Over the last few months, I have had several inquiries about automated calf feeders and their true value to calf producers. Many of the auto calf feeder companies market these units as saving 10 minutes per calf, as that’s the average amount of time it takes to mix replacer, feed the calf, and wash equipment. Along with that advantage, we can increase the amount of milk given to calves, provide more calories, and increase our average daily gain.

However, as with any management change, there is a flipside to every coin. You should know that there are additional cleaning and maintenance tasks which need to be performed daily if these machines are to work successfully. Below I’ve summarized the quick version of what you should expect when starting to use an automated calf feeder.

1. Do not plan to overcrowd the pen. The more calves that are in the pen, the more likely you are to have disease within the pen and spread it amongst the group. Sheila McGuirk, a veterinarian from UW Madison, recommends less than 12 calves per pen to minimize disease spread and competition at the feeder.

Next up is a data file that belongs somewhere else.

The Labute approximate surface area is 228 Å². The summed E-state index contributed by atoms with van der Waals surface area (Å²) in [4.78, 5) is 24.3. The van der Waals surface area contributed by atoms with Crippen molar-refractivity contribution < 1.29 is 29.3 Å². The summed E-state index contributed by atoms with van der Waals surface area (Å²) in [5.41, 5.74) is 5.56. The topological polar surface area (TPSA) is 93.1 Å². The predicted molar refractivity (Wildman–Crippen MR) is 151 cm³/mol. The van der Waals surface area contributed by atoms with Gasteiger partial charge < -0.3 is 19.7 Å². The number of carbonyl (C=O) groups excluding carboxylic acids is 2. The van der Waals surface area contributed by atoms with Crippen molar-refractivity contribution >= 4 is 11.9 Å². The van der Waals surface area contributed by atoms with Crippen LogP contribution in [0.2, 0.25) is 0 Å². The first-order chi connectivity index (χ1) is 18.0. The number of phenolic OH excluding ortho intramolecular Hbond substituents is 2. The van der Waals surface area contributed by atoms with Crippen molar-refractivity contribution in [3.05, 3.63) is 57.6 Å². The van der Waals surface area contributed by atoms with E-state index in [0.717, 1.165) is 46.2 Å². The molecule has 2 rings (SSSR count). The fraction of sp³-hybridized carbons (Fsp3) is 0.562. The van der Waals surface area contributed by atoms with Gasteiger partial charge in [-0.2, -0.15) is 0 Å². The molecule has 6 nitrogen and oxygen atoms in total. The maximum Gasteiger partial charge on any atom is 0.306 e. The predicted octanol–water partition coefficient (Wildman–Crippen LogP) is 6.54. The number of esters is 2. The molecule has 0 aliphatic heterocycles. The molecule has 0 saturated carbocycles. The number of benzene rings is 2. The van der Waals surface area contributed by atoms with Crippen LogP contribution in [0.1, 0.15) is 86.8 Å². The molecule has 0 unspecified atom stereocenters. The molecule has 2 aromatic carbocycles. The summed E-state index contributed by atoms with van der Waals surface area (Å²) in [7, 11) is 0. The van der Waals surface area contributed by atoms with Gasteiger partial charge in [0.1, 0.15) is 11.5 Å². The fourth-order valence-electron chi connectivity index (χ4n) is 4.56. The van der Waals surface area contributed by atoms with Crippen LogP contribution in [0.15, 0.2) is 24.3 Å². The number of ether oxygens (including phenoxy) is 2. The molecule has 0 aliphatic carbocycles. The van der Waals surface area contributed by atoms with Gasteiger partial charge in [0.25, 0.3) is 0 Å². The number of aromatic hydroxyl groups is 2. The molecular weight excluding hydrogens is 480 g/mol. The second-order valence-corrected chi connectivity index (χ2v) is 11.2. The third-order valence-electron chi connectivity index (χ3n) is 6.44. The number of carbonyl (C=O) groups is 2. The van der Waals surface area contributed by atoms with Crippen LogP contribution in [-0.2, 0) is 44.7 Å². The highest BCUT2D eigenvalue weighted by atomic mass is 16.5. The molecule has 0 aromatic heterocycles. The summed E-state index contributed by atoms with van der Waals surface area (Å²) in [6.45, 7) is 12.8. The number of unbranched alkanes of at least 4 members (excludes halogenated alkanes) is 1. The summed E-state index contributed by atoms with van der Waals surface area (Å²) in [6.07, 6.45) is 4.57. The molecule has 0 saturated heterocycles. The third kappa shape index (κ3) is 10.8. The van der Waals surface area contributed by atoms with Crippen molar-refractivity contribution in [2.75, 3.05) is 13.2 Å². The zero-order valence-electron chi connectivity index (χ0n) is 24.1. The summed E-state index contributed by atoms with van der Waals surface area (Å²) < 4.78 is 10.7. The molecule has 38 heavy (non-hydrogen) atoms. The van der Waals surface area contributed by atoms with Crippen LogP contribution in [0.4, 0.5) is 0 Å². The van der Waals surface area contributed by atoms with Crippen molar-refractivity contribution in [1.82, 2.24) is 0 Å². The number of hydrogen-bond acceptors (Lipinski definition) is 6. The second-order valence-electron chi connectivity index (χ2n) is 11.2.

2. Plan to have an all in-all out group. Calf entries into a pen that occur over 5 days are much more likely to incur disease as you continue to introduce susceptible calves to keep the cycle of infection spreading.

3. Plan to delegate regular cleaning and monitoring tasks to an employee or do this yourself. You should expect to clean and sanitize nipples multiple times per day. Plan to replace nipples many times per week. Regular cleaning of the mixing bowl also needs to happen. You and your veterinarian need to monitor bacterial growth in tubing and replace it regularly. Also, you and your veterinarian need to discuss how and at what frequency to monitor total solids of your milk replacer. This validates that your machine is working correctly.

4. Plan to feed calves for at least 3 days prior to entry onto an automated calf feeder. Very young calves have a hard time making it to the feeder for regular feedings, even if calves are healthy and normal. Additionally, if you seem to have a tremendous scour or respiratory issue already, you may decide to wait to put calves onto the feeder until you are well passed that time in the feeding period. That way, you can keep calves individually housed until the risk of spreading disease to other individuals is lower.

If you are interested in making the transition to automated calf feeders or are already there but would like help dialing in management for premier performance, don’t be afraid to contact us for help: 1-800-552-3276.

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